None of us are able to achieve success without some help along the way. Is there a particular person who you are grateful towards who helped get you to where you are? Can you share a story?

    I’ve been extremely fortunate to have great mentors and advisors. This is something I continue to seek out every day. From my first boss, Rod Endo, to my wife, Laura Umansky, who is an amazing entrepreneur, having people to bounce ideas off of is critical to ideation, clarity of thought, and measuring the validity of a plan.

    Early in my career, I worked closely with an entrepreneur named Mike Clark, who had and continues to have a profound impact on me. Even to this day, when I am stuck on an idea, I call him. Mike has founded, funded, and advised many successful startups. He has a unique view of the world and of business based on humor, realism, focus, and has a gift of always asking the right questions.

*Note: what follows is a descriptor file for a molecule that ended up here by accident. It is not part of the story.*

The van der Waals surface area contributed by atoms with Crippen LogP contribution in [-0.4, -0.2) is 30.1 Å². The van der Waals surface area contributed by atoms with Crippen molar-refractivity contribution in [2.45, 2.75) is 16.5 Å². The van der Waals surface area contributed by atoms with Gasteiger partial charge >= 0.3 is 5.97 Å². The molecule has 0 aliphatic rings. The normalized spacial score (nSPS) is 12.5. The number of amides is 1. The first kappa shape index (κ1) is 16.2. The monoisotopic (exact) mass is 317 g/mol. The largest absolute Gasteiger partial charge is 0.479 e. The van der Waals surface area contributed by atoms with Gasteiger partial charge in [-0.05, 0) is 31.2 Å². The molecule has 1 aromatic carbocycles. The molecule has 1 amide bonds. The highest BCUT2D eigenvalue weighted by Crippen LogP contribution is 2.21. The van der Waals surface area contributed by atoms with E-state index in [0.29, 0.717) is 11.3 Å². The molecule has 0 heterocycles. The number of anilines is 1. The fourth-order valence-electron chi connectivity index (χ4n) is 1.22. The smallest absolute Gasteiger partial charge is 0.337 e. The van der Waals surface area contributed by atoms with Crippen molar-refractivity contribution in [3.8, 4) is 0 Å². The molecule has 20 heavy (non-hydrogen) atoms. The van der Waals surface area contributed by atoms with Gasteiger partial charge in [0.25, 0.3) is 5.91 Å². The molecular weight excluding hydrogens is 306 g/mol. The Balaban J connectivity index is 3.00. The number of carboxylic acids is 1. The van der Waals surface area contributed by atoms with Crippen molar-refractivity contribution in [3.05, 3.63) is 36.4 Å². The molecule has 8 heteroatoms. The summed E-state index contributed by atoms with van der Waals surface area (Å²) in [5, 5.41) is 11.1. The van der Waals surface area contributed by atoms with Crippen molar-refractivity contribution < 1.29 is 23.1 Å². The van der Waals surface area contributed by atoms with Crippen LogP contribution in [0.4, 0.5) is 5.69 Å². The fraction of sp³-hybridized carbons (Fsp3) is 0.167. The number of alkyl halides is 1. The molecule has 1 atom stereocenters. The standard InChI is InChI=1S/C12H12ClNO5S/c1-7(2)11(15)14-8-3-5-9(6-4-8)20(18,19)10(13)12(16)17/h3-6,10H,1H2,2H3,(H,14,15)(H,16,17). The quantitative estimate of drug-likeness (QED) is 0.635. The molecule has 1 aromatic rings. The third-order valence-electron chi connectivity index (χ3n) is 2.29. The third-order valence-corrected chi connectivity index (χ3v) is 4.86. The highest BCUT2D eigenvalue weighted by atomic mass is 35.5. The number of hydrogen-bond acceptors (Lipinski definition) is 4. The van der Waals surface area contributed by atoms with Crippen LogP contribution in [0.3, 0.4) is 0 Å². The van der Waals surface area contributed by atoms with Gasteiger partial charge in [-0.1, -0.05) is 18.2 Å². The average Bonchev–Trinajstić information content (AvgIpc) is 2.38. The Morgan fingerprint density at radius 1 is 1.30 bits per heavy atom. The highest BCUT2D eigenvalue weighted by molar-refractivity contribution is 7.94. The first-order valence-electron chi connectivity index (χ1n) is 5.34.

I’ll never forget a meeting we had at 6 a.m. at a Starbucks in Houston’s Highland Village area. I was maybe 23 or 24 and working as an account manager for a new software company Mike had founded. As a rookie, I really valued these early morning sessions. We were talking about a deal with a large bank. It was my first big six-figure deal, we were close to closing, and I could taste the win. We discussed how to close the deal with some specific strategies.

    I’ll never forget what he said: “Deals are like buses. Another one will come along in 5 minutes. You can never get too excited or too down. Celebrate this win and move on to the next.”

    I’ve received a lot of sage advice from Mike over the years. But for some reason, sitting in that Starbucks on that hot August morning, about to close that deal, those words stuck with me. It’s especially helpful as an entrepreneur. This is a roller coaster, and those that survive are the ones that can keep a level head through the highs and lows.